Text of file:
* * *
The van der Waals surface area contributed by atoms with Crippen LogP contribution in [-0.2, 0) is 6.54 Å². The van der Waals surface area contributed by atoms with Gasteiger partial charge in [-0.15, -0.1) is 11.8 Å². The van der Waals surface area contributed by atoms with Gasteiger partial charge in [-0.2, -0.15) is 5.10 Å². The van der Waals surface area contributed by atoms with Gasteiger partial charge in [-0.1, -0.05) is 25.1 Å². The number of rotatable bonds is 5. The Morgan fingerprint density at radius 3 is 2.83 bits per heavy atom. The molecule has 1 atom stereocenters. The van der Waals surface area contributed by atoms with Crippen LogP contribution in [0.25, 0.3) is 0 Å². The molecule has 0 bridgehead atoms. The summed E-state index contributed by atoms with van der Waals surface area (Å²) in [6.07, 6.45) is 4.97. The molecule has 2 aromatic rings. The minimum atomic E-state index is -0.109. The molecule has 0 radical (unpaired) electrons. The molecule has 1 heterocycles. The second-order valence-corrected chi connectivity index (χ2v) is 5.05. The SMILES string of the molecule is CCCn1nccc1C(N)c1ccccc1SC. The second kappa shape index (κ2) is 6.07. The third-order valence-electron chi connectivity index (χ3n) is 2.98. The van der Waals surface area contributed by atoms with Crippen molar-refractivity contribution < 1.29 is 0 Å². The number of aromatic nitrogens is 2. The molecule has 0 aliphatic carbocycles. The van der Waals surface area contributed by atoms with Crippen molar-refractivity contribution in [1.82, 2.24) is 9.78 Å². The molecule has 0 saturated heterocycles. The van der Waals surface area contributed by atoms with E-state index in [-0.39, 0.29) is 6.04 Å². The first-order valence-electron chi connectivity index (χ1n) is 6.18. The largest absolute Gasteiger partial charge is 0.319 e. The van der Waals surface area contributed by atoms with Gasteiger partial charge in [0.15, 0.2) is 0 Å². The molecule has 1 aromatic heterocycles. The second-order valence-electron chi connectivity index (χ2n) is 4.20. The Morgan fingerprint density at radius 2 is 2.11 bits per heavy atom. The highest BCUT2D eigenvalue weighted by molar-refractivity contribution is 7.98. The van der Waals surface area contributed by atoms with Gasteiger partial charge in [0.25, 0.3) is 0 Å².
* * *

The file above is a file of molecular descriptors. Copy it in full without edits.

The van der Waals surface area contributed by atoms with Crippen LogP contribution in [-0.2, 0) is 6.54 Å². The van der Waals surface area contributed by atoms with Gasteiger partial charge in [-0.15, -0.1) is 11.8 Å². The van der Waals surface area contributed by atoms with Gasteiger partial charge in [-0.2, -0.15) is 5.10 Å². The van der Waals surface area contributed by atoms with Gasteiger partial charge in [-0.1, -0.05) is 25.1 Å². The number of rotatable bonds is 5. The Morgan fingerprint density at radius 3 is 2.83 bits per heavy atom. The molecule has 1 atom stereocenters. The van der Waals surface area contributed by atoms with Crippen LogP contribution in [0.25, 0.3) is 0 Å². The molecule has 0 bridgehead atoms. The summed E-state index contributed by atoms with van der Waals surface area (Å²) in [6.07, 6.45) is 4.97. The molecule has 2 aromatic rings. The minimum atomic E-state index is -0.109. The molecule has 0 radical (unpaired) electrons. The molecule has 1 heterocycles. The second-order valence-corrected chi connectivity index (χ2v) is 5.05. The SMILES string of the molecule is CCCn1nccc1C(N)c1ccccc1SC. The second kappa shape index (κ2) is 6.07. The third-order valence-electron chi connectivity index (χ3n) is 2.98. The van der Waals surface area contributed by atoms with Crippen molar-refractivity contribution < 1.29 is 0 Å². The number of aromatic nitrogens is 2. The molecule has 0 aliphatic carbocycles. The van der Waals surface area contributed by atoms with Crippen molar-refractivity contribution in [1.82, 2.24) is 9.78 Å². The molecule has 0 saturated heterocycles. The van der Waals surface area contributed by atoms with E-state index in [-0.39, 0.29) is 6.04 Å². The first-order valence-electron chi connectivity index (χ1n) is 6.18. The largest absolute Gasteiger partial charge is 0.319 e. The van der Waals surface area contributed by atoms with Gasteiger partial charge in [0.15, 0.2) is 0 Å². The molecule has 1 aromatic heterocycles. The second-order valence-electron chi connectivity index (χ2n) is 4.20. The Morgan fingerprint density at radius 2 is 2.11 bits per heavy atom. The highest BCUT2D eigenvalue weighted by molar-refractivity contribution is 7.98. The van der Waals surface area contributed by atoms with Gasteiger partial charge in [0.25, 0.3) is 0 Å².